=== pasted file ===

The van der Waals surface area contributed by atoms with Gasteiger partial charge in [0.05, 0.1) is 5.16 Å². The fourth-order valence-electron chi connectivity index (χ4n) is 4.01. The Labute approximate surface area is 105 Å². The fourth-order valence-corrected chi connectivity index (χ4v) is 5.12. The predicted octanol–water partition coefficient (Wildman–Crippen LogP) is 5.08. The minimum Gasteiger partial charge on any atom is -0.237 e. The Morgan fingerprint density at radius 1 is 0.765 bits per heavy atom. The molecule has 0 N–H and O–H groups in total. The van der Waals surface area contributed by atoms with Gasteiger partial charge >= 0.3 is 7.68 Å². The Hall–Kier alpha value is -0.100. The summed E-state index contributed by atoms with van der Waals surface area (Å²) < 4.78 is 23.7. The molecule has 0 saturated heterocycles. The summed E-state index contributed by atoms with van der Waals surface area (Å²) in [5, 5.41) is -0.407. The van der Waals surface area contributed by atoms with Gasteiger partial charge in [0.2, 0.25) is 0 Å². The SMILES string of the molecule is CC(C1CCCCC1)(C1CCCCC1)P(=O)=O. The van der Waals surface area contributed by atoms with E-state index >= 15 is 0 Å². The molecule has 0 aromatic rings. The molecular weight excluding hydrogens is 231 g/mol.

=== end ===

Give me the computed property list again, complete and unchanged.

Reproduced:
The van der Waals surface area contributed by atoms with Gasteiger partial charge in [0.05, 0.1) is 5.16 Å². The fourth-order valence-electron chi connectivity index (χ4n) is 4.01. The Labute approximate surface area is 105 Å². The fourth-order valence-corrected chi connectivity index (χ4v) is 5.12. The predicted octanol–water partition coefficient (Wildman–Crippen LogP) is 5.08. The minimum Gasteiger partial charge on any atom is -0.237 e. The Morgan fingerprint density at radius 1 is 0.765 bits per heavy atom. The molecule has 0 N–H and O–H groups in total. The van der Waals surface area contributed by atoms with Gasteiger partial charge >= 0.3 is 7.68 Å². The Hall–Kier alpha value is -0.100. The summed E-state index contributed by atoms with van der Waals surface area (Å²) < 4.78 is 23.7. The molecule has 0 saturated heterocycles. The summed E-state index contributed by atoms with van der Waals surface area (Å²) in [5, 5.41) is -0.407. The van der Waals surface area contributed by atoms with Gasteiger partial charge in [0.2, 0.25) is 0 Å². The SMILES string of the molecule is CC(C1CCCCC1)(C1CCCCC1)P(=O)=O. The van der Waals surface area contributed by atoms with E-state index >= 15 is 0 Å². The molecule has 0 aromatic rings. The molecular weight excluding hydrogens is 231 g/mol.